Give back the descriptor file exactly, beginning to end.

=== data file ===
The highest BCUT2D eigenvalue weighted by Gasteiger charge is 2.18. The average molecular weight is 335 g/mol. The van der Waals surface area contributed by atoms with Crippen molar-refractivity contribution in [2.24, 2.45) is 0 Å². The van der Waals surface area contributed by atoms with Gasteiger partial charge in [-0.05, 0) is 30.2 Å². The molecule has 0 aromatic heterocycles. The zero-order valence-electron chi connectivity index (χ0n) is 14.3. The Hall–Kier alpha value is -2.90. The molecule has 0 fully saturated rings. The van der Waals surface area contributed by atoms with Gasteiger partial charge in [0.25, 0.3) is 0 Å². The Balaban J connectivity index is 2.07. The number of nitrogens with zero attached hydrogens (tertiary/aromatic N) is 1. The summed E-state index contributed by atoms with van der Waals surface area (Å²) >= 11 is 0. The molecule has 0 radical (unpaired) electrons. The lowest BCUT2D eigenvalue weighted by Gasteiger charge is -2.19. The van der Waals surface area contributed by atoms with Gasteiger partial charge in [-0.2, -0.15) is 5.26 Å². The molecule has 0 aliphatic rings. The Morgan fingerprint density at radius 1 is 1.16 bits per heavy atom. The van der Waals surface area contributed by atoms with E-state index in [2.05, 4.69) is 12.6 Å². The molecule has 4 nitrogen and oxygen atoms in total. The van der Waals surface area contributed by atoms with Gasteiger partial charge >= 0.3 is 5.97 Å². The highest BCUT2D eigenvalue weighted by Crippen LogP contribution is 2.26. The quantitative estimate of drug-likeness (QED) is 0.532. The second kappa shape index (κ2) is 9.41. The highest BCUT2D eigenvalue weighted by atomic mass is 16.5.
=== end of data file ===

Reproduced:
The highest BCUT2D eigenvalue weighted by Gasteiger charge is 2.18. The average molecular weight is 335 g/mol. The van der Waals surface area contributed by atoms with Crippen molar-refractivity contribution in [2.24, 2.45) is 0 Å². The van der Waals surface area contributed by atoms with Gasteiger partial charge in [-0.05, 0) is 30.2 Å². The molecule has 0 aromatic heterocycles. The zero-order valence-electron chi connectivity index (χ0n) is 14.3. The Hall–Kier alpha value is -2.90. The molecule has 0 fully saturated rings. The van der Waals surface area contributed by atoms with Gasteiger partial charge in [0.25, 0.3) is 0 Å². The Balaban J connectivity index is 2.07. The number of nitrogens with zero attached hydrogens (tertiary/aromatic N) is 1. The summed E-state index contributed by atoms with van der Waals surface area (Å²) >= 11 is 0. The molecule has 0 radical (unpaired) electrons. The lowest BCUT2D eigenvalue weighted by Gasteiger charge is -2.19. The van der Waals surface area contributed by atoms with Gasteiger partial charge in [-0.2, -0.15) is 5.26 Å². The molecule has 0 aliphatic rings. The Morgan fingerprint density at radius 1 is 1.16 bits per heavy atom. The van der Waals surface area contributed by atoms with E-state index in [2.05, 4.69) is 12.6 Å². The molecule has 4 nitrogen and oxygen atoms in total. The van der Waals surface area contributed by atoms with Gasteiger partial charge >= 0.3 is 5.97 Å². The highest BCUT2D eigenvalue weighted by Crippen LogP contribution is 2.26. The quantitative estimate of drug-likeness (QED) is 0.532. The second kappa shape index (κ2) is 9.41. The highest BCUT2D eigenvalue weighted by atomic mass is 16.5.